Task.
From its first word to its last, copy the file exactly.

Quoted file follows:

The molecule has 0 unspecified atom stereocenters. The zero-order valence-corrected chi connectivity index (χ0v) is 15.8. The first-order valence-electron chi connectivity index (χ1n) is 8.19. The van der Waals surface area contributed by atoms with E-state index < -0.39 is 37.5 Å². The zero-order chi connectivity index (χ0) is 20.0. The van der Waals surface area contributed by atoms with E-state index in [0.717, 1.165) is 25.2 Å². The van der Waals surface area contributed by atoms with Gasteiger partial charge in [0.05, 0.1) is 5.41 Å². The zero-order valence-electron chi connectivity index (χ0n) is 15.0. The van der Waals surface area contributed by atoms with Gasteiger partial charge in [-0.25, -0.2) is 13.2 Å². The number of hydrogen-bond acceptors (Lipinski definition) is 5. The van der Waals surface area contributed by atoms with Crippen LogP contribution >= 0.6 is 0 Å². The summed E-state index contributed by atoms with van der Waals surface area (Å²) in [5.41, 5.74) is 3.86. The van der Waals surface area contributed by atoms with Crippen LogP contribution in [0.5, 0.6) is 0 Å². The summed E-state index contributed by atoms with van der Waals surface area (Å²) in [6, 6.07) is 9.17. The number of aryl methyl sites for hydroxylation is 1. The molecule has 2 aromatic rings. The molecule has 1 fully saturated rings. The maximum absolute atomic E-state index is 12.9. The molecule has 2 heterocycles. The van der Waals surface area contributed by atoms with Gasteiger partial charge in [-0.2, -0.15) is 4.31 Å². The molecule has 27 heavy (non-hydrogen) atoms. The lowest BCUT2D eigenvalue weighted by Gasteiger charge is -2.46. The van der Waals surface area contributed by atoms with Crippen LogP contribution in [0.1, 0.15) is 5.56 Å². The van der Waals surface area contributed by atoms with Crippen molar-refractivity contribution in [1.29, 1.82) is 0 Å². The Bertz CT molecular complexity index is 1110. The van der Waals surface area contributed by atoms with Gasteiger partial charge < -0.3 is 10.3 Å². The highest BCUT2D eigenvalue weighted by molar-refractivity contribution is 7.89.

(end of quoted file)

The molecule has 0 unspecified atom stereocenters. The zero-order valence-corrected chi connectivity index (χ0v) is 15.8. The first-order valence-electron chi connectivity index (χ1n) is 8.19. The van der Waals surface area contributed by atoms with E-state index < -0.39 is 37.5 Å². The zero-order chi connectivity index (χ0) is 20.0. The van der Waals surface area contributed by atoms with E-state index in [0.717, 1.165) is 25.2 Å². The van der Waals surface area contributed by atoms with Gasteiger partial charge in [0.05, 0.1) is 5.41 Å². The zero-order valence-electron chi connectivity index (χ0n) is 15.0. The van der Waals surface area contributed by atoms with Gasteiger partial charge in [-0.25, -0.2) is 13.2 Å². The number of hydrogen-bond acceptors (Lipinski definition) is 5. The van der Waals surface area contributed by atoms with Crippen LogP contribution >= 0.6 is 0 Å². The summed E-state index contributed by atoms with van der Waals surface area (Å²) in [5.41, 5.74) is 3.86. The van der Waals surface area contributed by atoms with Crippen LogP contribution in [0.5, 0.6) is 0 Å². The summed E-state index contributed by atoms with van der Waals surface area (Å²) in [6, 6.07) is 9.17. The number of aryl methyl sites for hydroxylation is 1. The molecule has 2 aromatic rings. The molecule has 1 fully saturated rings. The maximum absolute atomic E-state index is 12.9. The molecule has 2 heterocycles. The van der Waals surface area contributed by atoms with Gasteiger partial charge in [-0.2, -0.15) is 4.31 Å². The molecule has 27 heavy (non-hydrogen) atoms. The lowest BCUT2D eigenvalue weighted by Gasteiger charge is -2.46. The van der Waals surface area contributed by atoms with Crippen LogP contribution in [0.1, 0.15) is 5.56 Å². The van der Waals surface area contributed by atoms with Crippen molar-refractivity contribution in [1.29, 1.82) is 0 Å². The Bertz CT molecular complexity index is 1110. The van der Waals surface area contributed by atoms with Gasteiger partial charge < -0.3 is 10.3 Å². The highest BCUT2D eigenvalue weighted by molar-refractivity contribution is 7.89.